As you might imagine with cement board vs drywall, cement board is routinely more durable than drywall, given that it is constructed of more durable materials. But cement board is more expensive than drywall, and it has some fairly specific limitations on its use.

As already noted with regard to cement board vs drywall, cement board largely is limited to use as a base or underlayment for tile installed in kitchens and bathrooms. It’s possible to use some types of drywall as underlayment, but it’s routinely best to use cement board for those applications.

Conversely, while cement board can be used as a wall surface, it is heavier than drywall and thus more difficult to work with in terms of the large panels typically used for wall construction. Additionally, cement board is far more difficult to finish with paint or any other covering than is the case with drywall.

Other important differences between drywall and cement board include the fact that drywall is much easier to work with. Cutting drywall, for instance, can be done with a utility knife, but cutting cement board will require masonry cutting tools.

Using a straight edge to measure and cut a large piece of drywall

Also, drywall can be installed with screws specifically designed for it, while cement board requires specific decking screws, or roofing nails, for proper installation.


Where to Use Cement Board vs Drywall

As has been mentioned throughout this post, cement board is the proper choice for establishing a surface onto which floor, wall or countertop tiles, or other materials can be installed in bathrooms and kitchens.

It’s possible to use drywall for those applications in some instances, but any initial savings in material costs stands a good chance of being lost if moisture infiltrates drywall used where cement board would have been the better choice.

Conversely, though, as already mentioned in this post, there are places where cement board could be a good replacement for drywall. In places where moisture and humidity might be a problem, such as a laundry room, it might make sense to use cement board rather than drywall as a wall surface.


Cement Board vs Drywall Frequently Asked Questions

While you now have a basic understanding of cement board vs drywall in terms of DIY projects, you almost certainly have some additional questions about the two materials. Read on for answers to some frequently asked questions regarding cement board vs drywall.

What level of humidity dictates the use of cement board over drywall?

Ideally, the humidity level of your home should range consistently between 40% and 60%. Of course, there are some areas — bathrooms, most notably — where the presence of moisture will send humidity much higher, at least on occasion.

Closeup view of a bathroom with wall tile.

That’s why cement board is used in bathrooms as tile underlayment and in kitchens as counter underlayment. However, if there are other high-humidity areas in your home — a laundry room, perhaps, where clothes are hung to dry — cement board might be a good choice as a wall material.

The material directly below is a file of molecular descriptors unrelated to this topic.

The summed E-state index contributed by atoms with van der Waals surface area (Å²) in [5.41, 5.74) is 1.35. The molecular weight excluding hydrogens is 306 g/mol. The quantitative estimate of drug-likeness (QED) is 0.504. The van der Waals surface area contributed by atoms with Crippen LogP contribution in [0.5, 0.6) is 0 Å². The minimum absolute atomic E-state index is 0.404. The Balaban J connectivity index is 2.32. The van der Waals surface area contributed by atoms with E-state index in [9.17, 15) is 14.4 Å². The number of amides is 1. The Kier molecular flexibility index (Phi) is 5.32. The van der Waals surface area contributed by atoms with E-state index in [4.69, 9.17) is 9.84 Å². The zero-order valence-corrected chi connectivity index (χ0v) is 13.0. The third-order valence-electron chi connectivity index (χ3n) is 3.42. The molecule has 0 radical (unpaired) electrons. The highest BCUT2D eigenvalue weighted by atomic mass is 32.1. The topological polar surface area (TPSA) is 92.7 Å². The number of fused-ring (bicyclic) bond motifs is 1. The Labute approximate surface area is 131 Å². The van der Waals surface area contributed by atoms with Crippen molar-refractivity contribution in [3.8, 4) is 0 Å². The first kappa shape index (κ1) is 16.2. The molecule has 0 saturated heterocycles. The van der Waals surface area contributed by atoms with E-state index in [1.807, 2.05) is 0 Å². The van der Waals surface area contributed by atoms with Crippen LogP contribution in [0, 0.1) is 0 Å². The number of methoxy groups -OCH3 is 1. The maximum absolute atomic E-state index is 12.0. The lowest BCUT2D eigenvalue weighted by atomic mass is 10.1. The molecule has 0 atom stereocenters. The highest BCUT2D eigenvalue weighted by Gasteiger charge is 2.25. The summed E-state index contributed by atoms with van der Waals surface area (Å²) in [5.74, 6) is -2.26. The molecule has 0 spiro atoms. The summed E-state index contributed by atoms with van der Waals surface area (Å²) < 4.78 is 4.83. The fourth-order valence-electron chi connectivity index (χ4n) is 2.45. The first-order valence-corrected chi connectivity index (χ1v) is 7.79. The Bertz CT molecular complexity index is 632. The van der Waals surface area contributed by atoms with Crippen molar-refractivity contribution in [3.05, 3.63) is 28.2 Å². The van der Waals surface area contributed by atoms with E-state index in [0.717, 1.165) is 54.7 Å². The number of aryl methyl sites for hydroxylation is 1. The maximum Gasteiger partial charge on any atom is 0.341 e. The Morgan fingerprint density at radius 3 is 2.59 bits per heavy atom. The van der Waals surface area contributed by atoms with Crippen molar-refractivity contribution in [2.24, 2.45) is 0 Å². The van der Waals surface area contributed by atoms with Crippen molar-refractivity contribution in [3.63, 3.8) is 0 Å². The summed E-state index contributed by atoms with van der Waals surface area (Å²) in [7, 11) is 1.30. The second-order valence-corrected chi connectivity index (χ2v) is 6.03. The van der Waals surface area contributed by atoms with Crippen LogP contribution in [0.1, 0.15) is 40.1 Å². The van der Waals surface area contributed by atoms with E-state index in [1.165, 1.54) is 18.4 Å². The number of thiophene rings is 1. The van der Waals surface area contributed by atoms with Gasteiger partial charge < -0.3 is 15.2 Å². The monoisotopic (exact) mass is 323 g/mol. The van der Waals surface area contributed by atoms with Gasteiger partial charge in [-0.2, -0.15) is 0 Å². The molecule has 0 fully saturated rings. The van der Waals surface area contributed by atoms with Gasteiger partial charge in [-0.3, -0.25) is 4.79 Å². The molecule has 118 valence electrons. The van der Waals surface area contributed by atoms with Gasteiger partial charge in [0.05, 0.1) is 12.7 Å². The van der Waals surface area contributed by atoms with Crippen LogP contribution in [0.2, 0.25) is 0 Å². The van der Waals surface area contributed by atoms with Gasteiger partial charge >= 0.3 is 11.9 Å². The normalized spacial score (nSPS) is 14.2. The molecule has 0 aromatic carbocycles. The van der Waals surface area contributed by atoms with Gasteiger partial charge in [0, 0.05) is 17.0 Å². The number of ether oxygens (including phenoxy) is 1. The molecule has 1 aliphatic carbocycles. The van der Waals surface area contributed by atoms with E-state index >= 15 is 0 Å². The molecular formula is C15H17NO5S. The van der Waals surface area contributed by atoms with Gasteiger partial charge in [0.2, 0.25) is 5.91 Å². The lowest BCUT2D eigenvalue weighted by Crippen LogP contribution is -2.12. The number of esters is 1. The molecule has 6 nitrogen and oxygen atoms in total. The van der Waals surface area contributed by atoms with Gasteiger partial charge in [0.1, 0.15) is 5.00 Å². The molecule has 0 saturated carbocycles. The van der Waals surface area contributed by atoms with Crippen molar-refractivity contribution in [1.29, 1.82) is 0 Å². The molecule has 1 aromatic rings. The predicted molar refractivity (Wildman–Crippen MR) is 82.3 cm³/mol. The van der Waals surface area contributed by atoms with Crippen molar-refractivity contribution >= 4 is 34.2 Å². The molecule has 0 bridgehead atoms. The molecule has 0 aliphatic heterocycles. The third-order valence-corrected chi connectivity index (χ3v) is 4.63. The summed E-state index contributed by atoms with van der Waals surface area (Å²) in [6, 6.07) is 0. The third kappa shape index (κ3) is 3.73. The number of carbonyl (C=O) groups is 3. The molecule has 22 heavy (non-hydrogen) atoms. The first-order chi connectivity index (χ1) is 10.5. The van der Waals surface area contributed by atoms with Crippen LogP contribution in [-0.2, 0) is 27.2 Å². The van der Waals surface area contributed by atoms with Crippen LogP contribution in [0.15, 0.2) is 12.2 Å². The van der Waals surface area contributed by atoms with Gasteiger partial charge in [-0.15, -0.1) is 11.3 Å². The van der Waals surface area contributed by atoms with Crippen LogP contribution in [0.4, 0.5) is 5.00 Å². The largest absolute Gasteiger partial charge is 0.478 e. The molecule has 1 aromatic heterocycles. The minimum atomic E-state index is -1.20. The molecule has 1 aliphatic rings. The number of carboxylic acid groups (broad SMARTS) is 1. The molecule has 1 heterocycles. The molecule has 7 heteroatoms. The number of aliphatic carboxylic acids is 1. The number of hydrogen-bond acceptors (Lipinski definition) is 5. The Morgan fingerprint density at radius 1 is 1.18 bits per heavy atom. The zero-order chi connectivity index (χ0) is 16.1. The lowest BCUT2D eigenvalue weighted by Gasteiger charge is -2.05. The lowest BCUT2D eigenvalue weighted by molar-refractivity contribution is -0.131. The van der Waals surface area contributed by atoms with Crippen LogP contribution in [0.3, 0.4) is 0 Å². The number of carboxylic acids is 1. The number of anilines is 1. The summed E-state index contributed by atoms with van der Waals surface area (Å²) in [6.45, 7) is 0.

If you’d like to have a clearer picture of humidity levels in your home, hygrometers that measure moisture levels are available from Amazon.

Are there circumstances where cement board and drywall can be used interchangeably?

Broadly speaking, there are instances in which the question of cement board vs drywall can be answered with either material. For instance, both drywall and cement board can be used as underlayment for roof and wall installations.

Both materials also can be used as underlayment for countertops, and drywall treated to be moisture-resistant can, like cement board, be used as underlayment for a bathroom floor.

But, just to be safe, be sure to consult with your home center or building supply professional before deciding between cement board vs drywall for your particular DIY project.

Reaching for a sheet of drywall.

Can cement board be installed over drywall?

There is some debate among building professionals as to whether cement board can or should be installed over drywall. But for the average DIYer, there’s just one answer to this question: Don’t do it.

When you apply cement board over drywall, the drywall can’t breathe. As a result, even a small amount of humidity or water infiltration into the drywall can cause it to mold or rot behind the cement board.

Can drywall be installed over existing cement board?

There is little advice available on whether drywall can be installed over cement board, an indication that it is seldom tried, if at all. That’s a clear indication that it’s not something that a DIYer should attempt.

In this light, it’s good to remember that cement board is primarily intended as a backing material for tile installation on bathroom walls and floors. But if you are dealing with a cement board wall installation that has become damaged, try applying a skim coat of plaster over it to hide the problematic defects.


Wrapping up Cement Board vs Drywall

Installing squares of wall tile in various shades of brown colors.

So now that you’ve learned about cement board vs drywall and have an idea of where each one could or should fit into your DIY plans, you should explore DIY Painting Tips for even more information.

To find out more about drywall, check out our Drywall Repair page where you’ll find links to all kinds of drywall-related posts and guides.